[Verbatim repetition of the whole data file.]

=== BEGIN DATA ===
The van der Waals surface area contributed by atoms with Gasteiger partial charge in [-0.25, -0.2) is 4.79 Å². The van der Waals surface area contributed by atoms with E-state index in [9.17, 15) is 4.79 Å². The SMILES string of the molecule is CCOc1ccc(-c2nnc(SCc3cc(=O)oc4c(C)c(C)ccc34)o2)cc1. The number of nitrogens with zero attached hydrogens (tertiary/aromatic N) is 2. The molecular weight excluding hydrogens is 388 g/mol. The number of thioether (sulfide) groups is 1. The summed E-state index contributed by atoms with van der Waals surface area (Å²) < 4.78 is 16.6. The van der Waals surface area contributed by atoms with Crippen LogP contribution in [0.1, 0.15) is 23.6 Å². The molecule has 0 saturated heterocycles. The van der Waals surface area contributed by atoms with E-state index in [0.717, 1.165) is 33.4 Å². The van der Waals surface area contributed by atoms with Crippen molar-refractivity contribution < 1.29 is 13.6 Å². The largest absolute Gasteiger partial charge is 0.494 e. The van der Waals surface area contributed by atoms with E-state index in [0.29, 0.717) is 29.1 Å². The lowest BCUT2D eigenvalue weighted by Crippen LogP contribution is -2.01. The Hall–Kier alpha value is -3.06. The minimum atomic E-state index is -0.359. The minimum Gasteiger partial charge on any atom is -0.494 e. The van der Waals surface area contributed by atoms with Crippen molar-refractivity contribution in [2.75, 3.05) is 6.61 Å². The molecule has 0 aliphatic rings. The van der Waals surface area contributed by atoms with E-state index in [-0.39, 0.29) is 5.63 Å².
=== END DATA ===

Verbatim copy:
The van der Waals surface area contributed by atoms with Gasteiger partial charge in [-0.25, -0.2) is 4.79 Å². The van der Waals surface area contributed by atoms with E-state index in [9.17, 15) is 4.79 Å². The SMILES string of the molecule is CCOc1ccc(-c2nnc(SCc3cc(=O)oc4c(C)c(C)ccc34)o2)cc1. The number of nitrogens with zero attached hydrogens (tertiary/aromatic N) is 2. The molecular weight excluding hydrogens is 388 g/mol. The number of thioether (sulfide) groups is 1. The summed E-state index contributed by atoms with van der Waals surface area (Å²) < 4.78 is 16.6. The van der Waals surface area contributed by atoms with Crippen LogP contribution in [0.1, 0.15) is 23.6 Å². The molecule has 0 saturated heterocycles. The van der Waals surface area contributed by atoms with E-state index in [0.717, 1.165) is 33.4 Å². The van der Waals surface area contributed by atoms with Crippen molar-refractivity contribution < 1.29 is 13.6 Å². The largest absolute Gasteiger partial charge is 0.494 e. The van der Waals surface area contributed by atoms with E-state index in [0.29, 0.717) is 29.1 Å². The lowest BCUT2D eigenvalue weighted by Crippen LogP contribution is -2.01. The Hall–Kier alpha value is -3.06. The minimum atomic E-state index is -0.359. The minimum Gasteiger partial charge on any atom is -0.494 e. The van der Waals surface area contributed by atoms with Crippen molar-refractivity contribution in [2.75, 3.05) is 6.61 Å². The molecule has 0 aliphatic rings. The van der Waals surface area contributed by atoms with E-state index in [-0.39, 0.29) is 5.63 Å².